Oil prices are on course…
Saudi Arabia’s surprise output cut…
The American Petroleum Institute (API) reported a sizable crude oil inventory draw of 6.127 million barrels for the week ending Jan 4, compared to analyst expectations that we would see a smaller draw in crude oil inventories of 3.300 million barrels.
Last week, the API reported a surprise crude draw of 4.5 million barrels. A day later, the EIA showed that inventories had remained virtually unchanged from the previous week.
Leading up to today’s data release from the API, crude oil prices were trading substantially up on the day and up on the week as hopes emerge that trade talks between China and the United States will end favorably, and as signs indicate that OPEC is doing its duty in curbing oil exports as part of the new production cut deal that went into effect at the first of the month.
At 12:38pm EST on Tuesday, WTI was trading up on the day $1.28 (+2.64%) per barrel at $49.80—a rise of more than $3 since the last API report. Brent crude was trading up $1.39 (+2.42%) at $58.72—also more than $3 on the week.
Inventories in the Cushing, Oklahoma facility this week climbed by 331,000 barrels.
Though this week’s crude oil draw was substantial, the API reported a large build in gasoline inventories for week ending January 4 in the amount of 5.5 million barrels. Analysts had predicted a build of 3.45 million barrels for the week.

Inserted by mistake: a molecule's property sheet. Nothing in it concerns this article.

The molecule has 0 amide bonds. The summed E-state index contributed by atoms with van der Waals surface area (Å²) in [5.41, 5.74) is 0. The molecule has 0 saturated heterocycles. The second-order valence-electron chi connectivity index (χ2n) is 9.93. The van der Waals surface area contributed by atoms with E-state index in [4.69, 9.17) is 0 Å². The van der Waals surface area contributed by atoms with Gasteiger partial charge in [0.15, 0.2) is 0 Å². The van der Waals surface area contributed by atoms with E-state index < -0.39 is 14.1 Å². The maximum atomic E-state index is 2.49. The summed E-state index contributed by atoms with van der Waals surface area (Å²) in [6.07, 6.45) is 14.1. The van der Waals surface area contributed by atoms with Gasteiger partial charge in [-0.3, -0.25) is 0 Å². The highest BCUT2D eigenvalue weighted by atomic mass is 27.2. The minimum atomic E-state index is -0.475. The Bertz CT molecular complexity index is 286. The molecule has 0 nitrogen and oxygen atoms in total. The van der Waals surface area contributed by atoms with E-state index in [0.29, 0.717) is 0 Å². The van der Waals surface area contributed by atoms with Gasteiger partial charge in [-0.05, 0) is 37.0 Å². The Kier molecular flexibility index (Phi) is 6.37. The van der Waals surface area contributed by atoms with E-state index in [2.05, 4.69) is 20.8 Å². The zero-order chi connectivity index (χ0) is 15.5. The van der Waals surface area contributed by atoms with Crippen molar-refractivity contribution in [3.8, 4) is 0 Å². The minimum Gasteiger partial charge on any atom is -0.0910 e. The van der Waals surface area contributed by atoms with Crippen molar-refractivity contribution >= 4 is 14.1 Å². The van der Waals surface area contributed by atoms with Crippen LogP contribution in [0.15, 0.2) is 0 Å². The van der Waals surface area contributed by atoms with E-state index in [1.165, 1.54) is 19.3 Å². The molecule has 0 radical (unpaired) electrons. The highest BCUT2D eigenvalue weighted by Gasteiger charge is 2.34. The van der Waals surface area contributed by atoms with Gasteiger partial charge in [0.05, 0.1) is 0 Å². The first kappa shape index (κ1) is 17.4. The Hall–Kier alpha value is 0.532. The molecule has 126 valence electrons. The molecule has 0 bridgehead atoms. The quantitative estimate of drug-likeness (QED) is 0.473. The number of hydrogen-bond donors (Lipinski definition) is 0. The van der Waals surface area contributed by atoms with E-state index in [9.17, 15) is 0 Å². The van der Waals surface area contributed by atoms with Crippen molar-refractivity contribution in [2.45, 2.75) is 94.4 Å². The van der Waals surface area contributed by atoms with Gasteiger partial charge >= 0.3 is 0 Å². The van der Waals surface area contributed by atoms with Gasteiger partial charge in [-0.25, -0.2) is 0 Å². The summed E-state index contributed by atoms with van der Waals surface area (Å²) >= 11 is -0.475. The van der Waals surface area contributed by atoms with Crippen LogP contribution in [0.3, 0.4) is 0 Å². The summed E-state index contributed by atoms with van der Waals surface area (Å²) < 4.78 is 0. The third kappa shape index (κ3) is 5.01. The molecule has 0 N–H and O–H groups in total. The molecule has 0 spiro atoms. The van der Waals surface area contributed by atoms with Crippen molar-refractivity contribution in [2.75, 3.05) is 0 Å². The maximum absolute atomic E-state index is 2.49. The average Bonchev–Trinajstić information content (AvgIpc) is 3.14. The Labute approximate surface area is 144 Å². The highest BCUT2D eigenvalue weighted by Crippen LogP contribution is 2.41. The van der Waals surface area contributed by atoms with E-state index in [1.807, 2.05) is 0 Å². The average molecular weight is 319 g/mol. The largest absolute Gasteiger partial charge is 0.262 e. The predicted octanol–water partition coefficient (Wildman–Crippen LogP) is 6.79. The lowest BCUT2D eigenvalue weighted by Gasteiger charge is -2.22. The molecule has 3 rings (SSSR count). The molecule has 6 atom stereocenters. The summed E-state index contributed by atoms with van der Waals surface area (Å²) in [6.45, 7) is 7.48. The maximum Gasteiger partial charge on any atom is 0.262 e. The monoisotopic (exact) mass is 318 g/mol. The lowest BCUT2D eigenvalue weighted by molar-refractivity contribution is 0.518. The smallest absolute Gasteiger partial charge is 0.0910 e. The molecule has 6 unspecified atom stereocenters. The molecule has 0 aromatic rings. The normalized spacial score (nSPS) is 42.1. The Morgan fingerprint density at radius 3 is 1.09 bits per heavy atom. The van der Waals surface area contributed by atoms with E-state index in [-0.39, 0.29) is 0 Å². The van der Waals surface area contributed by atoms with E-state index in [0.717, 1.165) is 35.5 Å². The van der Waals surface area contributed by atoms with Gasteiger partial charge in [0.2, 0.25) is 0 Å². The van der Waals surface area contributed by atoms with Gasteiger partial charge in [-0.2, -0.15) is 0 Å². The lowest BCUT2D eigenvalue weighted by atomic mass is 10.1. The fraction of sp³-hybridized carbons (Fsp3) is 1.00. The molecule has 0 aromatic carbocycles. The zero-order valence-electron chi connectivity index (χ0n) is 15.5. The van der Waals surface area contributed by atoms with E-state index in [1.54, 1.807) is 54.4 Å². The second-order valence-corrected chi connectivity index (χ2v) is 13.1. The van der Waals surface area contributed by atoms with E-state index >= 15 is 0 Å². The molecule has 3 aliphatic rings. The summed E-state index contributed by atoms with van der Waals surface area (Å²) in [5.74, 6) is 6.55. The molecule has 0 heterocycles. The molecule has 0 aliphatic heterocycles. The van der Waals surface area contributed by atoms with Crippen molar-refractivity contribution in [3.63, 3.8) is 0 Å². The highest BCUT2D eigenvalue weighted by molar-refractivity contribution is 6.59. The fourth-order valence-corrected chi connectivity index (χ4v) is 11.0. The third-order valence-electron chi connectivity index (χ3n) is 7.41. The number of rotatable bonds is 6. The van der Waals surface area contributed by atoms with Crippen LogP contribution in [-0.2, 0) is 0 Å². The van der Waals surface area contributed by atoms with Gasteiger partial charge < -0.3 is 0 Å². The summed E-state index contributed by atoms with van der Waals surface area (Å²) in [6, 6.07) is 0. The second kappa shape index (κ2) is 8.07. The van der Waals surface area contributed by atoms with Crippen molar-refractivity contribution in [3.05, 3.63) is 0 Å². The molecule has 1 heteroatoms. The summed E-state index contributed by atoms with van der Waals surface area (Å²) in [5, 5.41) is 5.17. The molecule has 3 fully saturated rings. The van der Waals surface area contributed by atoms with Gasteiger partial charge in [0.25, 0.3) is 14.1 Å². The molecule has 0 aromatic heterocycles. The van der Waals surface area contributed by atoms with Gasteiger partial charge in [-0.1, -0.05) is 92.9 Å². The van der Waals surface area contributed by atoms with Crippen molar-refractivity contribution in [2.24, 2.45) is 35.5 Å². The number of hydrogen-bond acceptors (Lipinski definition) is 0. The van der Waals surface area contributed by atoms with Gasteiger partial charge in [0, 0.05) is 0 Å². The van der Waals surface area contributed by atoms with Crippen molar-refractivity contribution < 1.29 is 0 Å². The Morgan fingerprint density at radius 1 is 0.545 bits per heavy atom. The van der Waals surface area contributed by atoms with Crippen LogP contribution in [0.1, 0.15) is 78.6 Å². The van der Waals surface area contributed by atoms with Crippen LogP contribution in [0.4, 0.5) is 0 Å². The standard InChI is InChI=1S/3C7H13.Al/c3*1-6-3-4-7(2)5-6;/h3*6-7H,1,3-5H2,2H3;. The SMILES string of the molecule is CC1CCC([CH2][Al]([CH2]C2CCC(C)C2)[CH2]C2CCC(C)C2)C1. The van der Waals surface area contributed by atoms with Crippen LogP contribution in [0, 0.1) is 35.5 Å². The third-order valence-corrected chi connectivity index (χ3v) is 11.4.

US crude oil production as estimated by the Energy Information Administration showed that production for the week ending December 28 stayed at 11.7 million bpd for the week.
Distillate inventories increased this week by 10.2 million barrels, dwarfing the expected build of 2.7 million barrels.
The U.S. Energy Information Administration report on crude oil inventories is due to be released on Wednesday at 10:30a.m. EST, resuming its normal schedule after the holidays.
By 4:38pm EST, WTI was trading up at $49.72 and Brent was trading up at $59.65.
By Julianne Geiger for Oilprice.com
More Top Reads From Oilprice.com:
Julianne Geiger is a veteran editor, writer and researcher for Oilprice.com, and a member of the Creative Professionals Networking Group.